His effort soon attracted five other volunteers, including Hiller, who said she is still troubled by the language in her deed even after 18 years, when she first bought her house in Wildwood Park. Since its founding, though, Welcoming Neighborhood has pursued activism in a variety of ways, Crawford said.

“We had a member who is more engaged online and helped contact neighbors,” Crawford said. “We had two members who were willing to go door to door to get the (word) out to the neighbors. … My wife was the lead on getting many of (the signing) events organized and made sure they were interesting. Everyone was super helpful.”

Crawford said he wants Wildwood Park to follow in the footsteps of the Hannah subdivision and modify the language of their deeds in the same way. The Welcoming Neighborhood group drafted an amendment to the deed to the entire neighborhood which would eliminate the racially restrictive covenants. They also invited Wildwood Park residents to sign their names on the amendment to endorse the proposed changes so that Welcoming Neighborhood could send the amended deed to Washtenaw County Register of Deeds for approval.

“We modeled our revised language off of (the Hannah subdivision’s),” Crawford said. “We not only eliminate the offensive language, but then also replace it with inclusive language. I also ran it by an attorney to make sure there is no (legal) issue with it.”

The impact of eliminating the covenants in Wildwood Park was almost fourfold what it was in the Hannah neighborhood. The Hannah subdivision has 44 homes, whereas Wildwood has more than 160. Lindsay Bryan-Podvin, a biracial social worker and homeowner in Wildwood Park, told The Daily she appreciated the efforts of the Welcoming Neighborhood to address the legacy of racism in their neighborhood.

“A lot of us want to be very progressive and inclusive,” Bryan-Podvin said. “But then we do things like this, myself included, where we buy houses and ignore the language that is exclusive. So to me, it’s taking a step in the right direction and actually practicing what we preach.”

As the Welcoming Neighborhood has worked to spread awareness and replace racially restrictive language in Wildwood Park, the state legislature in Michigan also passed House Bill 4416 in December 2022 to make it easier for neighborhoods to repeal racially restrictive covenants. Nina Gerdes, a third-year U-M Law School student and a research assistant for Justice InDeed, told The Daily the legislation provides a reliable toolkit for amending the language of deeds and could empower more residents to initiate the repeal process.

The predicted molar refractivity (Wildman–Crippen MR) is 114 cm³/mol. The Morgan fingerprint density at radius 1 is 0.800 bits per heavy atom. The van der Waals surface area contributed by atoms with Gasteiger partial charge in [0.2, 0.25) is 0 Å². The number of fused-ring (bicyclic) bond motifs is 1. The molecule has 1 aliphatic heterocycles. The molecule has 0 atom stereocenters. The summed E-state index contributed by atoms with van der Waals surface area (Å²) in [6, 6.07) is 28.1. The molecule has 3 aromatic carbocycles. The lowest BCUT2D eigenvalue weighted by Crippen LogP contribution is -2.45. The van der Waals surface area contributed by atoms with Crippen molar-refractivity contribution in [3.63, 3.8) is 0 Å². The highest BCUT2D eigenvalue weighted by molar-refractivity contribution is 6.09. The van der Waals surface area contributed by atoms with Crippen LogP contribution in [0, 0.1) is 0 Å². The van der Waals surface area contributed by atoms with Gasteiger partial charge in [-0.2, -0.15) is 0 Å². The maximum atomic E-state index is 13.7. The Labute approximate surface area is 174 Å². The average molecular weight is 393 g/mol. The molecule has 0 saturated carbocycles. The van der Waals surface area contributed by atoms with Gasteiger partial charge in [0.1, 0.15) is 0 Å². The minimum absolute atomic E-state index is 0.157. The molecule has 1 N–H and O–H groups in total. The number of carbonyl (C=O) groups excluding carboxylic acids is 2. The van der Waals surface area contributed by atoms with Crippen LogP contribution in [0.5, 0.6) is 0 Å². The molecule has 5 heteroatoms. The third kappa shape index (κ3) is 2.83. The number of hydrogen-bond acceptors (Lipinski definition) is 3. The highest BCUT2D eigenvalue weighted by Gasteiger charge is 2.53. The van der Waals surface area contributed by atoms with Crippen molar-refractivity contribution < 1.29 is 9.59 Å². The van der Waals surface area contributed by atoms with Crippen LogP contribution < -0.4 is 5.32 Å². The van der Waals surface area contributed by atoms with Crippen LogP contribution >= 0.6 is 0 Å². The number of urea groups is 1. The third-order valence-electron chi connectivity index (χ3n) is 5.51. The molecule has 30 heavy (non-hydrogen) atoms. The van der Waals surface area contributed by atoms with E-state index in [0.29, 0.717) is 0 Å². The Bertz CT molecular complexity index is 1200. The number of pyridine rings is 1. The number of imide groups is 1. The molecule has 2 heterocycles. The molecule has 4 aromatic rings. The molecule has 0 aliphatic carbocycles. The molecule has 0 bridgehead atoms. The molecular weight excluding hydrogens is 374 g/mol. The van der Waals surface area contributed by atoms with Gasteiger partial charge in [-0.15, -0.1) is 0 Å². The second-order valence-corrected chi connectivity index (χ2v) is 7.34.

“The law provides tools such as a form that people can fill out and plug in relevant language,” Gerdes said. “It enables people who might have not otherwise had either the power or the tools to repeal their covenants, such as renters. Through this legislation, individuals have the ability to ask owners of the property, or ask their condo associations to repeal the covenants.”

In an email to The Daily, Crawford said he is currently advising residents in three other Ann Arbor neighborhoods with restrictive covenants on the processes to repeal them. Crawford said he hopes homeowners throughout Ann Arbor will continue to participate in the process and affirm their stances on inclusion.

“It is more than changing a legal document that is already unenforceable,” Crawford wrote. “The point is to establish and encourage real neighborhood inclusivity by including affirmative & inclusive language and connecting neighbors with this shared value. It’s through community building efforts like this that neighborhoods truly become more connected and welcoming.”

Daily Staff Reporter Chen Lyu can be reached at